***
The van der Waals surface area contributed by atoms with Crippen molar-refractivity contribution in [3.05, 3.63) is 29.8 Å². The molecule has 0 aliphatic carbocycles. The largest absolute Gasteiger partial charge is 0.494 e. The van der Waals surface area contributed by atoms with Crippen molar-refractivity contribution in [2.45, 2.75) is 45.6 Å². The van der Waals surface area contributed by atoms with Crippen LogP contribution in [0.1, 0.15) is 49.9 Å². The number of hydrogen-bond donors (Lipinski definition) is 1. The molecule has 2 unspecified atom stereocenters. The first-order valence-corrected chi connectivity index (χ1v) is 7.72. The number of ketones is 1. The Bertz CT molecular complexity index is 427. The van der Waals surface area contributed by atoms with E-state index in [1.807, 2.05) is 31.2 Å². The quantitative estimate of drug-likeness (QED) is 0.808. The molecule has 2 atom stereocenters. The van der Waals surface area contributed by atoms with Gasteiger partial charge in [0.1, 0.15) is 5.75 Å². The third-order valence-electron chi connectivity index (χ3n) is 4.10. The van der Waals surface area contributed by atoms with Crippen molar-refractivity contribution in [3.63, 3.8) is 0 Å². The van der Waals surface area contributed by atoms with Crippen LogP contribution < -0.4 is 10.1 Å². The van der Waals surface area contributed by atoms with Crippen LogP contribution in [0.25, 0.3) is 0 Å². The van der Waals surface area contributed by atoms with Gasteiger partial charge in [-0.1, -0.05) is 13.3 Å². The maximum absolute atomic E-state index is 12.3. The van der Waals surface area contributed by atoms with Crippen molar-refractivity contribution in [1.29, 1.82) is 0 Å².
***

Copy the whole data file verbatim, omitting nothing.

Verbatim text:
The van der Waals surface area contributed by atoms with Crippen molar-refractivity contribution in [3.05, 3.63) is 29.8 Å². The molecule has 0 aliphatic carbocycles. The largest absolute Gasteiger partial charge is 0.494 e. The van der Waals surface area contributed by atoms with Crippen molar-refractivity contribution in [2.45, 2.75) is 45.6 Å². The van der Waals surface area contributed by atoms with Crippen LogP contribution in [0.1, 0.15) is 49.9 Å². The number of hydrogen-bond donors (Lipinski definition) is 1. The molecule has 2 unspecified atom stereocenters. The first-order valence-corrected chi connectivity index (χ1v) is 7.72. The number of ketones is 1. The Bertz CT molecular complexity index is 427. The van der Waals surface area contributed by atoms with E-state index in [1.807, 2.05) is 31.2 Å². The quantitative estimate of drug-likeness (QED) is 0.808. The molecule has 2 atom stereocenters. The van der Waals surface area contributed by atoms with Gasteiger partial charge in [0.1, 0.15) is 5.75 Å². The third-order valence-electron chi connectivity index (χ3n) is 4.10. The van der Waals surface area contributed by atoms with Crippen molar-refractivity contribution in [3.63, 3.8) is 0 Å². The van der Waals surface area contributed by atoms with Crippen LogP contribution < -0.4 is 10.1 Å². The van der Waals surface area contributed by atoms with Crippen LogP contribution in [0.25, 0.3) is 0 Å². The van der Waals surface area contributed by atoms with Gasteiger partial charge in [-0.1, -0.05) is 13.3 Å². The maximum absolute atomic E-state index is 12.3. The van der Waals surface area contributed by atoms with Crippen molar-refractivity contribution in [1.29, 1.82) is 0 Å².